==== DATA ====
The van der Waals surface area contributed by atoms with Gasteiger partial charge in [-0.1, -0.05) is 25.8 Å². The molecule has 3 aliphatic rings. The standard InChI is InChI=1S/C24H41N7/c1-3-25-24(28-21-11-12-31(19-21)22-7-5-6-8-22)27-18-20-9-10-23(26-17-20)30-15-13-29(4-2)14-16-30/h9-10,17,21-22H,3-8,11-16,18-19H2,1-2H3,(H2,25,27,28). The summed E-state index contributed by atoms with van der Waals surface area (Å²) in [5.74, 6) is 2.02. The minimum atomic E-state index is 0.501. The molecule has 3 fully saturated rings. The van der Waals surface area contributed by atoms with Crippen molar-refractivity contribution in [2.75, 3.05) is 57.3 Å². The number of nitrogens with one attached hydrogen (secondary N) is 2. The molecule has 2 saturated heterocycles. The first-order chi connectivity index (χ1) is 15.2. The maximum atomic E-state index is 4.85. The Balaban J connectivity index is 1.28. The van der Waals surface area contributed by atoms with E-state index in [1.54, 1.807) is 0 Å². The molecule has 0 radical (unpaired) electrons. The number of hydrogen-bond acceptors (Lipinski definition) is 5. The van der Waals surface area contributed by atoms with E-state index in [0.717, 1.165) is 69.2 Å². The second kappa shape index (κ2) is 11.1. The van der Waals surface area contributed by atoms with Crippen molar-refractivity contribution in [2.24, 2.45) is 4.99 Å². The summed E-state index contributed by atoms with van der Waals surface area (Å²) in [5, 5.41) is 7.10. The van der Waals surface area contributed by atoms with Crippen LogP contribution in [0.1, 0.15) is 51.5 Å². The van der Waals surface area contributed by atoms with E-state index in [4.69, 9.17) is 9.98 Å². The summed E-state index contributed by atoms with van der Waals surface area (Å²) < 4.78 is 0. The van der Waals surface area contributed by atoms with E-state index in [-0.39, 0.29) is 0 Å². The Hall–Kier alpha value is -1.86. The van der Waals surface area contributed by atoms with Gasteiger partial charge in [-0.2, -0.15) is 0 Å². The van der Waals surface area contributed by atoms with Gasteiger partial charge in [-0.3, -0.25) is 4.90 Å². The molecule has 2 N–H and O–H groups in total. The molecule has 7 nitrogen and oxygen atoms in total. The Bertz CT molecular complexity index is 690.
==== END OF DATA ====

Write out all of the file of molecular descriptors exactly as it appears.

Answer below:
The van der Waals surface area contributed by atoms with Gasteiger partial charge in [-0.1, -0.05) is 25.8 Å². The molecule has 3 aliphatic rings. The standard InChI is InChI=1S/C24H41N7/c1-3-25-24(28-21-11-12-31(19-21)22-7-5-6-8-22)27-18-20-9-10-23(26-17-20)30-15-13-29(4-2)14-16-30/h9-10,17,21-22H,3-8,11-16,18-19H2,1-2H3,(H2,25,27,28). The summed E-state index contributed by atoms with van der Waals surface area (Å²) in [5.74, 6) is 2.02. The minimum atomic E-state index is 0.501. The molecule has 3 fully saturated rings. The van der Waals surface area contributed by atoms with Crippen molar-refractivity contribution in [2.75, 3.05) is 57.3 Å². The number of nitrogens with one attached hydrogen (secondary N) is 2. The molecule has 2 saturated heterocycles. The first-order chi connectivity index (χ1) is 15.2. The maximum atomic E-state index is 4.85. The Balaban J connectivity index is 1.28. The van der Waals surface area contributed by atoms with E-state index in [1.54, 1.807) is 0 Å². The molecule has 0 radical (unpaired) electrons. The number of hydrogen-bond acceptors (Lipinski definition) is 5. The van der Waals surface area contributed by atoms with E-state index in [0.717, 1.165) is 69.2 Å². The second kappa shape index (κ2) is 11.1. The van der Waals surface area contributed by atoms with Crippen molar-refractivity contribution in [2.24, 2.45) is 4.99 Å². The summed E-state index contributed by atoms with van der Waals surface area (Å²) in [5, 5.41) is 7.10. The van der Waals surface area contributed by atoms with Crippen LogP contribution in [0.1, 0.15) is 51.5 Å². The van der Waals surface area contributed by atoms with E-state index in [4.69, 9.17) is 9.98 Å². The summed E-state index contributed by atoms with van der Waals surface area (Å²) < 4.78 is 0. The van der Waals surface area contributed by atoms with E-state index in [-0.39, 0.29) is 0 Å². The Hall–Kier alpha value is -1.86. The van der Waals surface area contributed by atoms with Gasteiger partial charge in [-0.2, -0.15) is 0 Å². The van der Waals surface area contributed by atoms with Gasteiger partial charge in [-0.3, -0.25) is 4.90 Å². The molecule has 2 N–H and O–H groups in total. The molecule has 7 nitrogen and oxygen atoms in total. The Bertz CT molecular complexity index is 690.